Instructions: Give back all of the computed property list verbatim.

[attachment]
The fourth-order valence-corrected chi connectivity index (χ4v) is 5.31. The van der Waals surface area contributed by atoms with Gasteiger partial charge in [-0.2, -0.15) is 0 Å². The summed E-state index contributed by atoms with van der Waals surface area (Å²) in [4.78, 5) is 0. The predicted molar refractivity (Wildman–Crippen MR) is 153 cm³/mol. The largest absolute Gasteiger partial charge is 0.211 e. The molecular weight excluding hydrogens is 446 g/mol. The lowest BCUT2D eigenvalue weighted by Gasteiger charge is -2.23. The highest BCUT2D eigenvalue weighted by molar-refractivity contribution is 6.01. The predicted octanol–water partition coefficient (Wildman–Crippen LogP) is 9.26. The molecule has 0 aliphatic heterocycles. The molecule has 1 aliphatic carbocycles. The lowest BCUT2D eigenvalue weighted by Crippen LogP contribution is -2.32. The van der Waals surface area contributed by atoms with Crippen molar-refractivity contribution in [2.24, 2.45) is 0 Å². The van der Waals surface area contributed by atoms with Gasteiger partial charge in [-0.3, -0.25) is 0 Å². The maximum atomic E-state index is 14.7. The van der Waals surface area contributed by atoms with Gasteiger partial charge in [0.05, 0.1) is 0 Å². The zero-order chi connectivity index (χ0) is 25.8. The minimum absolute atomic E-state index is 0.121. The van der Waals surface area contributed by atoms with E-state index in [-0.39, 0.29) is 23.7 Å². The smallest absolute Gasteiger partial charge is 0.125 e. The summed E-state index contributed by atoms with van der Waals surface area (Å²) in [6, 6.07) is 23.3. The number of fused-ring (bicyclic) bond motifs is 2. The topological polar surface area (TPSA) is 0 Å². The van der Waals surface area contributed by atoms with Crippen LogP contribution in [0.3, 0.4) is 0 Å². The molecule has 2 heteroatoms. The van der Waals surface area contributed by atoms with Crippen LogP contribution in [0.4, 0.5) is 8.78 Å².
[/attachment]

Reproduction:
The fourth-order valence-corrected chi connectivity index (χ4v) is 5.31. The van der Waals surface area contributed by atoms with Gasteiger partial charge in [-0.2, -0.15) is 0 Å². The summed E-state index contributed by atoms with van der Waals surface area (Å²) in [4.78, 5) is 0. The predicted molar refractivity (Wildman–Crippen MR) is 153 cm³/mol. The largest absolute Gasteiger partial charge is 0.211 e. The molecular weight excluding hydrogens is 446 g/mol. The lowest BCUT2D eigenvalue weighted by Gasteiger charge is -2.23. The highest BCUT2D eigenvalue weighted by molar-refractivity contribution is 6.01. The predicted octanol–water partition coefficient (Wildman–Crippen LogP) is 9.26. The molecule has 0 aliphatic heterocycles. The molecule has 1 aliphatic carbocycles. The lowest BCUT2D eigenvalue weighted by Crippen LogP contribution is -2.32. The van der Waals surface area contributed by atoms with Crippen molar-refractivity contribution in [2.24, 2.45) is 0 Å². The van der Waals surface area contributed by atoms with Gasteiger partial charge in [-0.3, -0.25) is 0 Å². The maximum atomic E-state index is 14.7. The van der Waals surface area contributed by atoms with Gasteiger partial charge in [0.05, 0.1) is 0 Å². The zero-order chi connectivity index (χ0) is 25.8. The minimum absolute atomic E-state index is 0.121. The van der Waals surface area contributed by atoms with E-state index in [-0.39, 0.29) is 23.7 Å². The smallest absolute Gasteiger partial charge is 0.125 e. The summed E-state index contributed by atoms with van der Waals surface area (Å²) in [6, 6.07) is 23.3. The number of fused-ring (bicyclic) bond motifs is 2. The topological polar surface area (TPSA) is 0 Å². The van der Waals surface area contributed by atoms with Crippen LogP contribution in [0.3, 0.4) is 0 Å². The molecule has 2 heteroatoms. The van der Waals surface area contributed by atoms with Crippen LogP contribution in [0.4, 0.5) is 8.78 Å².